Ideology, in its modern usage, is employed to unpack the implicit biases embedded in discourse, media, and cultural representations. Scholars across disciplines explore how ideologies function to legitimize certain worldviews, reinforce social hierarchies, and perpetuate systemic inequalities. The expansive reach of ideology as a concept reflects its adaptability and applicability to the ever-evolving landscape of ideas and power relations.


The journey of the term “ideology” encapsulates a rich tapestry of intellectual history, from its origins in Tracy’s pursuit of a science of ideas to Marx’s transformative redefinition that injected it with political significance. The evolution of the concept mirrors the intellectual currents of its time, resonating with the Enlightenment’s quest for systematic inquiry and the socio-political ferment of the nineteenth century.

As a concept, ideology has transcended its initial formulation to become a central pivot in the analysis of how ideas function within the complex web of society. Its contemporary resonance underscores its enduring importance as a tool for critical inquiry into the intersections of power, discourse, and social dynamics. The term “ideology,” borne out of the intellectual crucible of Enlightenment and revolutionary fervor, continues to illuminate and provoke reflection in our ongoing exploration of human thought and society.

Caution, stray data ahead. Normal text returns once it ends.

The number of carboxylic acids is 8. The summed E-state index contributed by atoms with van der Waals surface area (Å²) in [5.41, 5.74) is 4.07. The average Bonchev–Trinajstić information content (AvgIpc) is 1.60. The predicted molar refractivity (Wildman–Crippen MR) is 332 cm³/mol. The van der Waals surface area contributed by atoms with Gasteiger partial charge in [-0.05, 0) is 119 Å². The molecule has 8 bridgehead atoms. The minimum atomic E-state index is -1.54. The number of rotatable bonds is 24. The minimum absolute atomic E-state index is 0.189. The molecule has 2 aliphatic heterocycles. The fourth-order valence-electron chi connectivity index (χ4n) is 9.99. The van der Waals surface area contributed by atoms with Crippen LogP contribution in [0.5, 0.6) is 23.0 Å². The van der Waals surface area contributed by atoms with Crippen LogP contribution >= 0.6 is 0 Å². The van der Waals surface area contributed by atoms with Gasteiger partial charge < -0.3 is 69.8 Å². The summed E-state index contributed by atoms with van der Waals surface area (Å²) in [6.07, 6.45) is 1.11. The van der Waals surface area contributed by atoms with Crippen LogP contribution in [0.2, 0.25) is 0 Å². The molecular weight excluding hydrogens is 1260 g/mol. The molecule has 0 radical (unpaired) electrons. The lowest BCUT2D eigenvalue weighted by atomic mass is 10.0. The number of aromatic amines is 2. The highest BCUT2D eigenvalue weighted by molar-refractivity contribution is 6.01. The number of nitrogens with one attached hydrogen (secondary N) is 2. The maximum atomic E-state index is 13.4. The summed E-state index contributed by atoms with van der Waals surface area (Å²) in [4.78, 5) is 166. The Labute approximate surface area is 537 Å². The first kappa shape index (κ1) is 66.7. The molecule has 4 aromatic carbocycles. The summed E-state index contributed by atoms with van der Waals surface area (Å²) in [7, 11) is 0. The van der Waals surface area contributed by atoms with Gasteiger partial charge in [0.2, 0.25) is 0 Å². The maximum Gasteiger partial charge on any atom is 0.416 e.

Take a Quick Sociology Quiz to measure your Performance


Frequently Asked Questions:

1. Question: Define the term “ethnic movement” and provide an example from India.

Answer: An ethnic movement refers to a collective effort by a group sharing common cultural, linguistic, or religious traits, seeking to assert their identity and rights; an example from India is the Khalistan Movement in Punjab.

2. Question: Identify the main objectives behind the Gorkhaland ethnic movement.

Answer: The Gorkhaland ethnic movement primarily seeks to establish a separate state for India’s Nepali-speaking population in the Darjeeling region, advocating for linguistic and cultural recognition and political autonomy.

3. Question: What was the Operation Blue Star, and which ethnic movement was it related to?
Answer: Operation Blue Star was a military action in 1984, aiming to remove Sikh militants hiding in the Golden Temple in Amritsar; it is related to the Khalistan movement, which sought a separate Sikh country.